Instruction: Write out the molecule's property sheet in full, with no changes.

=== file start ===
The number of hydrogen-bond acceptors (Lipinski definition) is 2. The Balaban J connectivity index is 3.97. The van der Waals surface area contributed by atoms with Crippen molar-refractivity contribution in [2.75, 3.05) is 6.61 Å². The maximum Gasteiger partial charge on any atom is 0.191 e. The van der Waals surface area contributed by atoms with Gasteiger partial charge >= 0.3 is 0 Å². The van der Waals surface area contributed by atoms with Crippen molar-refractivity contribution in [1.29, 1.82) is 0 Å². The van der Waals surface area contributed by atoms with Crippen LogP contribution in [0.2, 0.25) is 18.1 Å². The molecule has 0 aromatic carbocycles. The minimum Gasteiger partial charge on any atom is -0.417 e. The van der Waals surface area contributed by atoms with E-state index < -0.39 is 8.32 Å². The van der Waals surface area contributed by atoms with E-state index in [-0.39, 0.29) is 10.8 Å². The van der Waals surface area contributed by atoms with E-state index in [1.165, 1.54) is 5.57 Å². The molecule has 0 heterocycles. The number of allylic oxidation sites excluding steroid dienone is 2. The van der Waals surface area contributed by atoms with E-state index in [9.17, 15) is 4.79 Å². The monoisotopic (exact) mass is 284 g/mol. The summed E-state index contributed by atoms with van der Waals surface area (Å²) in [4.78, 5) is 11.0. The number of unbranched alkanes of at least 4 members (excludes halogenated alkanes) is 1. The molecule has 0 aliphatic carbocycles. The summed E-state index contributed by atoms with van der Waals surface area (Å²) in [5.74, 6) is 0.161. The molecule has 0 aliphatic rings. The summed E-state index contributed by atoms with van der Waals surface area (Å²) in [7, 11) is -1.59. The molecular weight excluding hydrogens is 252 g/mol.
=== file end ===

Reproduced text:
The number of hydrogen-bond acceptors (Lipinski definition) is 2. The Balaban J connectivity index is 3.97. The van der Waals surface area contributed by atoms with Crippen molar-refractivity contribution in [2.75, 3.05) is 6.61 Å². The maximum Gasteiger partial charge on any atom is 0.191 e. The van der Waals surface area contributed by atoms with Gasteiger partial charge >= 0.3 is 0 Å². The van der Waals surface area contributed by atoms with Crippen molar-refractivity contribution in [1.29, 1.82) is 0 Å². The van der Waals surface area contributed by atoms with Crippen LogP contribution in [0.2, 0.25) is 18.1 Å². The molecule has 0 aromatic carbocycles. The minimum Gasteiger partial charge on any atom is -0.417 e. The van der Waals surface area contributed by atoms with E-state index < -0.39 is 8.32 Å². The van der Waals surface area contributed by atoms with E-state index in [-0.39, 0.29) is 10.8 Å². The van der Waals surface area contributed by atoms with E-state index in [1.165, 1.54) is 5.57 Å². The molecule has 0 heterocycles. The number of allylic oxidation sites excluding steroid dienone is 2. The van der Waals surface area contributed by atoms with E-state index in [9.17, 15) is 4.79 Å². The monoisotopic (exact) mass is 284 g/mol. The summed E-state index contributed by atoms with van der Waals surface area (Å²) in [4.78, 5) is 11.0. The number of unbranched alkanes of at least 4 members (excludes halogenated alkanes) is 1. The molecule has 0 aliphatic carbocycles. The summed E-state index contributed by atoms with van der Waals surface area (Å²) in [5.74, 6) is 0.161. The molecule has 0 aliphatic rings. The summed E-state index contributed by atoms with van der Waals surface area (Å²) in [7, 11) is -1.59. The molecular weight excluding hydrogens is 252 g/mol.